Devizes to Westminster 2006 report
After two and a half months of training, mental preparation and logistical planning we arrived at Devizes Wharf on Saturday morning, together with our support team, bristling with anticipation for the race ahead.
Crews time their start to arrive at Teddington for high tide so the wharf was considerably less busy than the last time we were here, at the start of Waterside D, as many people would already have started or would do so later in the day. None the less, there was a palpable air of excitement as we carried our boats into the scrutineers’ enclosure for a final safety check.
After good luck wishes and a team photo with our supporters we put in and made our way to the start line. At 09:26:30 we set off, just a few minutes after our planned departure time.
Shortly after the start we encountered 'Saddam' the swan. We carefully paddled past the hissing beast and thought we had avoided his wrath but when we had gone about 100 metres I heard an ominous beating of wings behind me. We paddled harder as it grew louder until the crazy bird flew straight into my back. I resisted the temptation to take a slice at his neck with my sharp carbon fibre paddle blade and he clung onto the back deck for a few seconds before finally letting go.
There are no portages for the first 14 mile ‘pound’ to Wootton Rivers so we had arranged to meet our support teams at Honey Street (8 miles) and Pewsey (12 miles). The first stop went to plan and we had a slick change of drink bottles.
At the second stop, however, as we reached up to the high wharf to change the bottles Julien and I lost our balance and capsized. We were a bit embarrassed but no harm was done and we quickly dried out as we paddled on towards our first real challenge: Crofton (18 miles).
The Crofton Flight is a series of seven locks spread over about a mile which most crews portage, running with the boat on their shoulders. While John and Mattias are strong runners, Julien and I knew we would struggle with this section and so we had all agreed to paddle a couple of the longer pounds.
After Crofton our next target was Newbury (34 miles). This was the furthest distance that any of us except Mattias had ever paddled in a single day and in my mind I had been thinking of it as the start of the race proper.
After the exertion of Crofton I found the section to Newbury very hard as this is where the portages are at their densest (there are 35 locks in the 20 miles between Wootton Rivers and Newbury).
Portages were never a strong point for Julien and I and at each one we would see John and Mattias leap out and run around the lock, usually paddling away as we reached the put in. We would then work hard to catch them just in time for the next portage where the same thing would happen all over again.
Things gradually improved as we continued toward Aldermaston (43 miles) and the last part of the canal section that any of us had paddled on before. The new terrain and the increasing distance between portages helped my morale and Julien and I began to find a good strong pace without the frequent interruptions for tiring portages. It was also, by now, a beautiful spring evening and I thoroughly enjoyed this section.
The next milestone was Reading (54 miles) and the end of the canal. Like most crews, we had planned on a full kit change and a hot meal here and as we got nearer I think Julien must have smelled dinner and he picked up the pace. We arrived at about 20:00 to a mass of supporters and crews all relishing what, for most of us, would be the one break in the race.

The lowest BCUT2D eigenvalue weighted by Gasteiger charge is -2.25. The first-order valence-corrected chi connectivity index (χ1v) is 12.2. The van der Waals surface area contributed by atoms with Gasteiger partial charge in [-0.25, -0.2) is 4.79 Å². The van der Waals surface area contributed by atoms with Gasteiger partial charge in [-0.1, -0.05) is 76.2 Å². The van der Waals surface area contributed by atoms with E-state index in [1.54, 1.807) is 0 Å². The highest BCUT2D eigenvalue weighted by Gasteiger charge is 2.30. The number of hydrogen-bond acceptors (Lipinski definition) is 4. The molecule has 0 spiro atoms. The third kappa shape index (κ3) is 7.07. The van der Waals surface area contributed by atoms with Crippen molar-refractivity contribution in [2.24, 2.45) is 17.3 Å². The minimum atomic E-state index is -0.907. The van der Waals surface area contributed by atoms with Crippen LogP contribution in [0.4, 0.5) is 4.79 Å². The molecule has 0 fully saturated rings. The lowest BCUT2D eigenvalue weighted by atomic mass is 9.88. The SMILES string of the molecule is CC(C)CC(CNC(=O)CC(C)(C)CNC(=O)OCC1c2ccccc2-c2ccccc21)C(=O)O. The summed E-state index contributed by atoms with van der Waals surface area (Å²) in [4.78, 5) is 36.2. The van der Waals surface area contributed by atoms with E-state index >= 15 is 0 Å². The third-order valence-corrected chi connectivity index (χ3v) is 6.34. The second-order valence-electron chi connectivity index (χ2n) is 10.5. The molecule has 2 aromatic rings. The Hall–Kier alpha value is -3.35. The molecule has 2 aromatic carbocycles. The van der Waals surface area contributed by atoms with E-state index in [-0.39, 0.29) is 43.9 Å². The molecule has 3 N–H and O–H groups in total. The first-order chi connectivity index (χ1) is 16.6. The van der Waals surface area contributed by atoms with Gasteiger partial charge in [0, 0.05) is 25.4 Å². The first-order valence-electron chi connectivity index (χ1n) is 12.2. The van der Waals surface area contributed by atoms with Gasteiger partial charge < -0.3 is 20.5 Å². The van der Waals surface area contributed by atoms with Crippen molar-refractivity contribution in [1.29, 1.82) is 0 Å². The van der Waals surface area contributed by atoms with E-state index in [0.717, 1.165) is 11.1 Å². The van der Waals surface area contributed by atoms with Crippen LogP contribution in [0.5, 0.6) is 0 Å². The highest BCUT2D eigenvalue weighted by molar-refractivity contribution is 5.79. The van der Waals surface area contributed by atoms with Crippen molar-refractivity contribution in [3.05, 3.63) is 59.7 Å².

At this stage I felt quite intimidated by the dark and the long night ahead. We are nocturnal paddlers and most of our training in London has been on the Thames and the Regent’s Canal at night but it did not prepare me for the pitch black of the rural river. I was also very conscious of the fact that ninety percent of retirements happen between Henley and Windsor and I viewed this section as the crux of the paddle.
Once again, Julien and I found a good strong pace helped by the slight flow on the river, the deeper water (which results in less hull drag) and the longer distances between portages which were now three to five miles apart. In fact, the portages were now perfectly spaced to be welcome breaks rather than the irritating and tiresome interruptions of the canal and our night time supporters did a fantastic job of meeting us at nearly all of them.
While Julien and I were going from strength to strength, John and Mattias were beginning to struggle, although we did not realise this at the time.
At Hurley (68 miles) we were held up at the portage and they got several minutes head start on us. When we set off we picked up the pace to catch up with them. Despite taking a wrong turn and having to come back on ourselves, we caught them in about three miles and I wondered if they had slowed for us to catch up.
Our pace was now so good and so comfortable that we kept it up and when I turned around at Cookham (74 miles) expecting them to be right behind us there was no sign of them. This was my first hint that something was wrong.
We waited as long as we could but we were starting to get cold as it was now about 00:30 and we set off just as they reached the put in after the portage. At the next lock, Boulters (77 miles), Mattias told us that John had stopped to be sick. I thought nothing of it and assumed he would feel better afterwards.
I enjoyed the next leg from Boulters through Maidenhead to Bray (79 miles) as it is very familiar to me and I was happy to be able to give Julien, sitting in front, a bit of steering guidance and even some local history.
At Bray we stopped for some very welcome coffee and waited for John and Mattias. When they arrived Mattias told us that we should activate ‘Plan B’. I was shocked.
From the outset we had planned to paddle the race as two crews together to support each other through the inevitable low points but acknowledging that if one crew had a serious problem we might have to split up.
Julien and I had not appreciated the severity of the problem the others were suffering but John was now dehydrated and being fed dioralyte solution, he desperately needed calories but could not keep anything down and he was cold.